section 320(4)


If hate propaganda is found, the court will order the matter to be forfeited to the province for disposal.


320(4) If the court is satisfied that the publication referred to in subsection (1) is hate propaganda, it shall make an order declaring the matter forfeited to Her Majesty in right of the province in which the proceedings take place, for disposal as the Attorney General may direct.


Section 320(4) of the Criminal Code of Canada is a provision that deals with the forfeiture of hate propaganda. It stipulates that if a court is convinced that the material being published is hate propaganda, it has the power to order the forfeiture of the material to the government of the province in question. This means that the government can take possession of the material and dispose of it as it deems fit. The term 'hate propaganda' refers to material that promotes hatred or discrimination based on religion, race, ethnicity, or gender, among other factors. Such material can be in the form of writings, verbal statements, visual images, or any other form of expression. It is often used to incite violence, spread divisive ideologies, and undermine social cohesion. The decision to forfeit hate propaganda is usually made by a judge after a trial or hearing. The forfeiture order is meant to serve as a deterrent to individuals or organizations that may be tempted to produce or distribute hate propaganda. Furthermore, the order ensures that the material does not remain in circulation and continue to poison people's minds. Overall, the purpose of section 320(4) is to help prevent hate crimes and promote social harmony by ensuring that hate propaganda is removed from public circulation. It is just one of several tools that the Canadian criminal justice system uses to tackle the serious issue of hate-motivated crimes.


Section 320(4) of the Criminal Code of Canada is a provision that deals with the forfeiture of hate propaganda. Hate propaganda is a term used to describe messages that promote hatred against individuals or groups based on their race, ethnicity, religion, gender, sexual orientation, or other characteristics. These messages are typically disseminated through various media, including literature, music, or the internet. The objective of this section is to prevent the spread of hate propaganda and promote social harmony. The provision allows the court to order the forfeiture of the publication that contains hate propaganda. The term "publication" is broadly defined and includes any form of communication that can be reproduced, such as books, pamphlets, films, or websites. If the court determines that hate propaganda is present in the publication, it must declare the matter forfeited to the province in which the proceedings took place. The forfeiture of hate propaganda serves two primary purposes. First, it deprives the propagandist of the materials used to disseminate hate propaganda. Second, it symbolizes the condemnation of hate propaganda by society. The Criminal Code of Canada allows the Attorney General to direct the disposition of forfeited matter. This means that the province has the discretion to destroy, keep, or donate the material to a museum or library for research and education purposes. Disposing of forfeited matter in a responsible and respectful manner is critical to ensuring that it does not fall into the wrong hands or re-enter the public domain. Section 320(4) of the Criminal Code of Canada must be interpreted and applied in a manner that respects freedom of expression. While hate propaganda is not protected under the Canadian Charter of Rights and Freedoms because it promotes hatred, this provision must be balanced against the right to free speech. The courts have recognized that some speech may be offensive, unpopular, or politically incorrect, but still protected under the Charter. Therefore, prosecutors must carefully consider whether the material in question constitutes hate propaganda before seeking forfeiture. In addition to section 320(4), the Criminal Code also prohibits hate speech in other sections. Section 318 outlines the offence of advocating genocide, while section 319 criminalizes the spreading of hate speech. The application of these provisions is subject to Charter scrutiny and the balancing of competing rights and interests. The forfeiture of hate propaganda is a useful tool for combatting hate speech and promoting social cohesion. It sends a message that hate propaganda will not be tolerated in Canadian society and works to create an atmosphere of respect and inclusion. While freedom of expression is a fundamental right, it must be balanced against the need to protect vulnerable groups from hatred and discrimination. Therefore, prosecutors must use the forfeiture provision judiciously and only in cases where the hate propaganda poses a real risk to public safety and social harmony.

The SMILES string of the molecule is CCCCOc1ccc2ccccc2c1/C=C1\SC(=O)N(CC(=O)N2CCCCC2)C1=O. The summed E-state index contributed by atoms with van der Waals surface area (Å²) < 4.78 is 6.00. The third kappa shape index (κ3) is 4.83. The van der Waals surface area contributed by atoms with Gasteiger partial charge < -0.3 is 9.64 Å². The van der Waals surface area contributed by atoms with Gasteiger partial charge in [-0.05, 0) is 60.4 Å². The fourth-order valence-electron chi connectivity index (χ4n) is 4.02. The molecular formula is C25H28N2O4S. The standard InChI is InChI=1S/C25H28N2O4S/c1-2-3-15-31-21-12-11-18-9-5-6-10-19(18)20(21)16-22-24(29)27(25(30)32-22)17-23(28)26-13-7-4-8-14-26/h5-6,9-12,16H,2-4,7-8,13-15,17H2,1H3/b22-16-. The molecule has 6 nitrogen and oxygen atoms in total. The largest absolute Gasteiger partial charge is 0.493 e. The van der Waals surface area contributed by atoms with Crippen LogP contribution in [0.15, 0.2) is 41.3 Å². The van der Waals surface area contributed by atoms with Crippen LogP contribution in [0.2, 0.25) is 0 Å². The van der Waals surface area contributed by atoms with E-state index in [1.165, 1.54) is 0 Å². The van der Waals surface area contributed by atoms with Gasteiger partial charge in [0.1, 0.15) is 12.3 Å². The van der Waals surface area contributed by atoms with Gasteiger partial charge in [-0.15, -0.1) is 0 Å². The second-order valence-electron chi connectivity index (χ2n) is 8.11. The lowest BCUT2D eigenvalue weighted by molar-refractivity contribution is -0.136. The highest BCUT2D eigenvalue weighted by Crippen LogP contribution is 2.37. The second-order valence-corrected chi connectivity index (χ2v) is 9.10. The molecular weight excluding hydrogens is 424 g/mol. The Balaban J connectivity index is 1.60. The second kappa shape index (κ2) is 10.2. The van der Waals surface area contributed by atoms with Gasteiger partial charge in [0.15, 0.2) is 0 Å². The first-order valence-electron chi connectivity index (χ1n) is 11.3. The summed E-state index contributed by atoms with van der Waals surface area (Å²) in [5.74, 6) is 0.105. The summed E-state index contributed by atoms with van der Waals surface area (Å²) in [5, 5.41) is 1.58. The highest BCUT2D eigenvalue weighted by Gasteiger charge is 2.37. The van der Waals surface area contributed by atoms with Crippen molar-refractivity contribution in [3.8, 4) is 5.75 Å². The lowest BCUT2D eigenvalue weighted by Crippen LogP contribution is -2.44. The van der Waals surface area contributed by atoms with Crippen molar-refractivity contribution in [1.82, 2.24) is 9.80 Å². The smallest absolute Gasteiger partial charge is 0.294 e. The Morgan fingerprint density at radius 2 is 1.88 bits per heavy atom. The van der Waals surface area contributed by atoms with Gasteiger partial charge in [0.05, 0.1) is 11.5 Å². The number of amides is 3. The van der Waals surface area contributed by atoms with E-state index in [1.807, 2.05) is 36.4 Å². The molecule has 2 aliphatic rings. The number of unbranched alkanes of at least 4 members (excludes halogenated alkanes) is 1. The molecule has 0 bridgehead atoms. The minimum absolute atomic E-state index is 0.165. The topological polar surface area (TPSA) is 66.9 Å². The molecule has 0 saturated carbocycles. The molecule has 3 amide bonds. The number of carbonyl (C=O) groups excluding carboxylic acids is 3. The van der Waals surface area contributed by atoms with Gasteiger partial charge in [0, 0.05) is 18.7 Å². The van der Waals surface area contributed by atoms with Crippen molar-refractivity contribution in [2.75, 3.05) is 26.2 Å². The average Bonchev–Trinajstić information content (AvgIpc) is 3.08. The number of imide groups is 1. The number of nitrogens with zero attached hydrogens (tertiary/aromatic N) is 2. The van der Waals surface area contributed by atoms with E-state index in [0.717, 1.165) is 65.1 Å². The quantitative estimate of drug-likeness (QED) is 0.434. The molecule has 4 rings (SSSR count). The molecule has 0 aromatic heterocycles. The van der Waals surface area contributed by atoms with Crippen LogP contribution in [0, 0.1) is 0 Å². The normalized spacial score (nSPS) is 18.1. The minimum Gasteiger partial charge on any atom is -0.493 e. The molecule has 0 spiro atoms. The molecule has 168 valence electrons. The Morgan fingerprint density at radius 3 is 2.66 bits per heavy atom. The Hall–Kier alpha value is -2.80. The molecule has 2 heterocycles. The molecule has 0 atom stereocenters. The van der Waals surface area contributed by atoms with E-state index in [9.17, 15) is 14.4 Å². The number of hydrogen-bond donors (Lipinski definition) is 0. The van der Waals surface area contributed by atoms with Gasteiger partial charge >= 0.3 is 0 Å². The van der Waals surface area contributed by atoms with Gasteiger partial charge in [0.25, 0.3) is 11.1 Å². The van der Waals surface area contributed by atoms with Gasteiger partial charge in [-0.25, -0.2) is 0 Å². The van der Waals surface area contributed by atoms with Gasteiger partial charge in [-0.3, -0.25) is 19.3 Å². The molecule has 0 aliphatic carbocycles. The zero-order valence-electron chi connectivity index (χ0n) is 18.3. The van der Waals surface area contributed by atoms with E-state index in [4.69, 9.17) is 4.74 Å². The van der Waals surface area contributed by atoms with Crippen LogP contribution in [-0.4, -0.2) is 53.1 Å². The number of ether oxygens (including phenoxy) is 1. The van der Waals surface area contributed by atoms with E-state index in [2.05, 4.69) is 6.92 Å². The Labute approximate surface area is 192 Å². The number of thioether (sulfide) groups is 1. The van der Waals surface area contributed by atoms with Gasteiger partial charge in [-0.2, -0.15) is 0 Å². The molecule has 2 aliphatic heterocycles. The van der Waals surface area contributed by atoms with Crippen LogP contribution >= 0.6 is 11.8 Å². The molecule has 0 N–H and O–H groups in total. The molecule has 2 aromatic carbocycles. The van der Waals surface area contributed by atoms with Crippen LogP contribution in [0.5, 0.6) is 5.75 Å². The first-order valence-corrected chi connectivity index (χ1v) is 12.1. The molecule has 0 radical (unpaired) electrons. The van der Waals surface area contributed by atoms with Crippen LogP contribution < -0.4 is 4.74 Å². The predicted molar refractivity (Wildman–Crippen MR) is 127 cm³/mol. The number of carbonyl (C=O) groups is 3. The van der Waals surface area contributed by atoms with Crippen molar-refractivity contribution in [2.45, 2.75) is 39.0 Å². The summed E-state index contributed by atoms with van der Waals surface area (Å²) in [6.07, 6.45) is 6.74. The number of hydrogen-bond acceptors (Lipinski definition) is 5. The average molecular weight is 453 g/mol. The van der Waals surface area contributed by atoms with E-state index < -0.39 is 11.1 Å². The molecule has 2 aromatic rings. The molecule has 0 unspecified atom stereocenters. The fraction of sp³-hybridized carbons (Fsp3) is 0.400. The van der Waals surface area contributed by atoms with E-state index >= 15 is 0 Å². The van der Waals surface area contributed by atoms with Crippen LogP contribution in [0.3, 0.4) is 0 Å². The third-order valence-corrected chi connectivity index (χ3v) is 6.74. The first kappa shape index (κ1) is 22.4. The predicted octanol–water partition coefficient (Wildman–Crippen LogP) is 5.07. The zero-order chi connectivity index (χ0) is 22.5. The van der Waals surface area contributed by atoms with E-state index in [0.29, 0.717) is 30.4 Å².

Section 320(4) of the Criminal Code of Canada outlines the process for forfeiting hate propaganda to the provincial government, which can be a crucial aspect of combating hate speech and promoting a safe and inclusive society. When dealing with this section, there are several strategic considerations that must be taken into account. One of the key considerations is the definition of hate propaganda. While the Criminal Code provides a definition, it can be challenging to determine what constitutes hate speech in practice. Factors such as the intended audience, the context in which the speech was delivered, and the impact on targeted groups must all be considered. It may be wise to consult with legal experts or community members who have experience with hate speech to ensure that the right decisions are made. Another important consideration is the potential impact on freedom of expression. While hate speech is never acceptable, it is important to ensure that legitimate forms of free speech are not inadvertently targeted. Careful consideration of the context and intent behind the speech is needed to ensure that only hate propaganda is targeted. To effectively employ Section 320(4), a range of strategies can be used. One such strategy is community education and engagement. By increasing public awareness of the harms of hate speech and promoting positive social norms, it may be possible to reduce the prevalence of hate propaganda. Another strategy is collaboration with law enforcement agencies. By working together, members of the community and law enforcement can more effectively identify and address hate propaganda, as well as provide support to victims. Effective communication between these groups can help ensure that hate speech is appropriately addressed and that the legal process is followed properly. In addition, there are several practical steps that can be taken to support the enforcement of Section 320(4). These include investing in technology and expertise to detect hate speech online, strengthening relationships with internet service providers, and ensuring that victims have access to timely and effective support. Ultimately, the successful implementation of Section 320(4) requires a coordinated and collaborative approach, with input from a range of stakeholders. By working together and employing a range of strategic approaches, it may be possible to reduce the prevalence of hate speech and create a safer, more inclusive society.